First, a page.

- Mark sheets from your XII exam
- Results of your competitive (course) admission exam (if applicable)
- Proof of college admission
- Expense schedule for your course
- Bank account statements for last six months
- Income tax assessment order for last two years
- Statement of assets and liabilities of co-borrower
- Proof of income (borrower and/or co-borrower)
- Proof of Indian nationality
- Loan application form (provided by each bank)
Again, requirements may vary from bank to bank, but having these forms handy places you on solid footing and can minimize the back-and-forth game you play with your lender.
What fees will my education loan cover?
Institution and course generally dictate the amount of the loan. For instance, tuition and fees at Delhi University may differ from those at the University of Pune. However, banks typically cover all tuition fees and a percentage of other expenses, including living expenses, books, lab fees, exam fees, etc. Some banks, such as the State Bank of India, even cover the cost of two-wheelers and travel for qualified students.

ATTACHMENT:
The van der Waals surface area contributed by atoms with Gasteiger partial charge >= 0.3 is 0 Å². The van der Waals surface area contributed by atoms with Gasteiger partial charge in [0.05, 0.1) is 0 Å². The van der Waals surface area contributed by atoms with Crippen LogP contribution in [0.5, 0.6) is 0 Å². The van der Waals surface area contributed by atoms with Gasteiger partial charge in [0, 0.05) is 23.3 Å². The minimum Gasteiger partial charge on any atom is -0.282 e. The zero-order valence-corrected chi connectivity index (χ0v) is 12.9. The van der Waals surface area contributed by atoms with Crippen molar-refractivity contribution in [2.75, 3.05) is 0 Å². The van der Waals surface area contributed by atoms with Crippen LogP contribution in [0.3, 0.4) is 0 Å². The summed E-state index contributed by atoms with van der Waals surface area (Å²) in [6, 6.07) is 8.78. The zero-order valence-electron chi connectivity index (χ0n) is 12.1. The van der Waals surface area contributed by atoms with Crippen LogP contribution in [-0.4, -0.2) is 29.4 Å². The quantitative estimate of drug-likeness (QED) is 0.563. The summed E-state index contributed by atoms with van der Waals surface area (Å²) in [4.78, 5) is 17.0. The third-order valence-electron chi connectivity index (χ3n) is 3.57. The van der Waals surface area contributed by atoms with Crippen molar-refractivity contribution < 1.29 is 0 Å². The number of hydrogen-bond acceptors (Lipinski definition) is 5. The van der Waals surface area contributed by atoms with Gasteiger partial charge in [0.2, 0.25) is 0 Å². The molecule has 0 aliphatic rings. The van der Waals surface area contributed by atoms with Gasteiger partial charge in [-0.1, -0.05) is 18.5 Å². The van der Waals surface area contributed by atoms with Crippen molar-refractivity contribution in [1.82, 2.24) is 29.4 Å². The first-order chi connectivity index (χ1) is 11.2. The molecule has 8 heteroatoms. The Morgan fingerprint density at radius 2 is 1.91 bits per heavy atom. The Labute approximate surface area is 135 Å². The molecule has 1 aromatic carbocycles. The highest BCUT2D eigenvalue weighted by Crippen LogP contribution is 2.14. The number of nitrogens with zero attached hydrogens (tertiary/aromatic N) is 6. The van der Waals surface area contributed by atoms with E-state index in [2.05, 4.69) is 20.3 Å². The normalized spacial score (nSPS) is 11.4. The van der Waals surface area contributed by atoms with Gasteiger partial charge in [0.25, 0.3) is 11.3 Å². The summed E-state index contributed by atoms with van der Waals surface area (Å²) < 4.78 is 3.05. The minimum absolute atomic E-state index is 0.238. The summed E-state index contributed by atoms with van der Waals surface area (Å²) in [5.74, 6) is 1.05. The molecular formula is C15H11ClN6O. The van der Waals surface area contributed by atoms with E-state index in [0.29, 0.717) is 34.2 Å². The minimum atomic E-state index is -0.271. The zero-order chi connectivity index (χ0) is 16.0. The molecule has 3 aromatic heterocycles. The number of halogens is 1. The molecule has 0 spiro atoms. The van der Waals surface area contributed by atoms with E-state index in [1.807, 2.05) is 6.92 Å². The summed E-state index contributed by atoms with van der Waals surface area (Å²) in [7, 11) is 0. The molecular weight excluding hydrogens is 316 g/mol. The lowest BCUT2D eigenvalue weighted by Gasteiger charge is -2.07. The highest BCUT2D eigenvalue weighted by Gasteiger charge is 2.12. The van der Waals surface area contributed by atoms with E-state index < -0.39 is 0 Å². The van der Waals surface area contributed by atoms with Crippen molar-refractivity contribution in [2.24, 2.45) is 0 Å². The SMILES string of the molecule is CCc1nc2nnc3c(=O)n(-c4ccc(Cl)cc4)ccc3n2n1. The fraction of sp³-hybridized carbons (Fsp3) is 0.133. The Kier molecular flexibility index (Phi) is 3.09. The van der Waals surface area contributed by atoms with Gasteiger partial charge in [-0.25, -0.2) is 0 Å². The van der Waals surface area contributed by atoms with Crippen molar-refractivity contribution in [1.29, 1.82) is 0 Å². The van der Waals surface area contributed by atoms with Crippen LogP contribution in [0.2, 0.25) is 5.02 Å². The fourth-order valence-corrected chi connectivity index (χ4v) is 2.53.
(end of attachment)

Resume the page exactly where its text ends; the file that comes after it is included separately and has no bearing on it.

How much can I borrow?
For studies in India, many banks disperse a maximum loan amount of Rs. 10 lacs. Studies abroad carry a max of Rs. 20 lacs.
Do I need a co-borrower or collateral?
Nearly all students need a parent or guardian to support their loan, while married persons have the option of using a spouse, as well. Collateral, also called “security”, however, depends on the amount of the loan:
- Up to Rs. 4 lacs: Minimal to no security required
- Between Rs. 4 – 7.5 lacs: Usually a third-party guarantee only.